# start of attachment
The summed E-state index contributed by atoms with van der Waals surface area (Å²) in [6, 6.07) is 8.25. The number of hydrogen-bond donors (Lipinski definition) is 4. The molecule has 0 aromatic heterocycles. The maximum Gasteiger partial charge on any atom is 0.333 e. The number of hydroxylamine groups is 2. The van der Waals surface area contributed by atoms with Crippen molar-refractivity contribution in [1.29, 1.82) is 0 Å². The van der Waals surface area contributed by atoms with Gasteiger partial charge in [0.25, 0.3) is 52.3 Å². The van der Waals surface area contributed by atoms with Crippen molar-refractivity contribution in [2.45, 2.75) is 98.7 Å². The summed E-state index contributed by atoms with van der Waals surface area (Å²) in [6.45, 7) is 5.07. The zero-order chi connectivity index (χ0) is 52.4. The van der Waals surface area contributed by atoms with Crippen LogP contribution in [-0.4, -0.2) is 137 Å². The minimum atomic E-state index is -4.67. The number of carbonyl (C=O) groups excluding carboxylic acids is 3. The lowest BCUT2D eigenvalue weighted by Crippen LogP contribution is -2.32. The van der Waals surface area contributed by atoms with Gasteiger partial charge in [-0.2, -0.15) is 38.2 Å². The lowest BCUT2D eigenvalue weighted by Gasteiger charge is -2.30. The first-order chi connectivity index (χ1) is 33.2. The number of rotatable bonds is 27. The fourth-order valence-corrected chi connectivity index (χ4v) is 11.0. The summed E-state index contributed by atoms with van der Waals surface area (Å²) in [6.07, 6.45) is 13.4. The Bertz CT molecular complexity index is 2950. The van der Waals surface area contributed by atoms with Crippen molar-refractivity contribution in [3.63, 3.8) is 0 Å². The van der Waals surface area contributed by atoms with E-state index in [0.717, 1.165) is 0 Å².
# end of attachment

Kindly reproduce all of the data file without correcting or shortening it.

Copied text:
The summed E-state index contributed by atoms with van der Waals surface area (Å²) in [6, 6.07) is 8.25. The number of hydrogen-bond donors (Lipinski definition) is 4. The molecule has 0 aromatic heterocycles. The maximum Gasteiger partial charge on any atom is 0.333 e. The number of hydroxylamine groups is 2. The van der Waals surface area contributed by atoms with Crippen molar-refractivity contribution in [1.29, 1.82) is 0 Å². The van der Waals surface area contributed by atoms with Gasteiger partial charge in [0.25, 0.3) is 52.3 Å². The van der Waals surface area contributed by atoms with Crippen molar-refractivity contribution in [2.45, 2.75) is 98.7 Å². The summed E-state index contributed by atoms with van der Waals surface area (Å²) in [6.45, 7) is 5.07. The zero-order chi connectivity index (χ0) is 52.4. The van der Waals surface area contributed by atoms with Crippen LogP contribution in [-0.4, -0.2) is 137 Å². The minimum atomic E-state index is -4.67. The number of carbonyl (C=O) groups excluding carboxylic acids is 3. The lowest BCUT2D eigenvalue weighted by Crippen LogP contribution is -2.32. The van der Waals surface area contributed by atoms with Gasteiger partial charge in [-0.2, -0.15) is 38.2 Å². The lowest BCUT2D eigenvalue weighted by Gasteiger charge is -2.30. The first-order chi connectivity index (χ1) is 33.2. The number of rotatable bonds is 27. The fourth-order valence-corrected chi connectivity index (χ4v) is 11.0. The summed E-state index contributed by atoms with van der Waals surface area (Å²) in [6.07, 6.45) is 13.4. The Bertz CT molecular complexity index is 2950. The van der Waals surface area contributed by atoms with Crippen molar-refractivity contribution in [3.63, 3.8) is 0 Å². The van der Waals surface area contributed by atoms with E-state index in [0.717, 1.165) is 0 Å².